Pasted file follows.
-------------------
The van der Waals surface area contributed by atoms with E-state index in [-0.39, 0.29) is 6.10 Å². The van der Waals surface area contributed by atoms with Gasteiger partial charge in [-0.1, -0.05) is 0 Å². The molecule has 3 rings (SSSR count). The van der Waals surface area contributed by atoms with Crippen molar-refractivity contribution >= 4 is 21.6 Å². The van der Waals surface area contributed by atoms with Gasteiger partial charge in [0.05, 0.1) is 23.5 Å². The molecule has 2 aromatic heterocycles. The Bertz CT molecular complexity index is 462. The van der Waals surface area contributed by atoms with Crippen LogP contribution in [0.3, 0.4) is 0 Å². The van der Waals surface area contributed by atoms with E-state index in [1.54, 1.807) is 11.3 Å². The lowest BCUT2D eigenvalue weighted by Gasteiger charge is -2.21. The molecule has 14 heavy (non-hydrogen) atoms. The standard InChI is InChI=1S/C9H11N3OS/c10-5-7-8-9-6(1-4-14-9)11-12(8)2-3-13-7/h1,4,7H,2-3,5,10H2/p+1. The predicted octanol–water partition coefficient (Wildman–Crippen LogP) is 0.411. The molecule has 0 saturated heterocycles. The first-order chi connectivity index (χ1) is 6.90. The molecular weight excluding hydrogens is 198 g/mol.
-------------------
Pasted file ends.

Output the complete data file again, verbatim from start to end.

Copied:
The van der Waals surface area contributed by atoms with E-state index in [-0.39, 0.29) is 6.10 Å². The van der Waals surface area contributed by atoms with Gasteiger partial charge in [-0.1, -0.05) is 0 Å². The molecule has 3 rings (SSSR count). The van der Waals surface area contributed by atoms with Crippen molar-refractivity contribution >= 4 is 21.6 Å². The van der Waals surface area contributed by atoms with Gasteiger partial charge in [0.05, 0.1) is 23.5 Å². The molecule has 2 aromatic heterocycles. The Bertz CT molecular complexity index is 462. The van der Waals surface area contributed by atoms with Crippen LogP contribution in [0.3, 0.4) is 0 Å². The van der Waals surface area contributed by atoms with E-state index in [1.54, 1.807) is 11.3 Å². The lowest BCUT2D eigenvalue weighted by Gasteiger charge is -2.21. The molecule has 14 heavy (non-hydrogen) atoms. The standard InChI is InChI=1S/C9H11N3OS/c10-5-7-8-9-6(1-4-14-9)11-12(8)2-3-13-7/h1,4,7H,2-3,5,10H2/p+1. The predicted octanol–water partition coefficient (Wildman–Crippen LogP) is 0.411. The molecule has 0 saturated heterocycles. The first-order chi connectivity index (χ1) is 6.90. The molecular weight excluding hydrogens is 198 g/mol.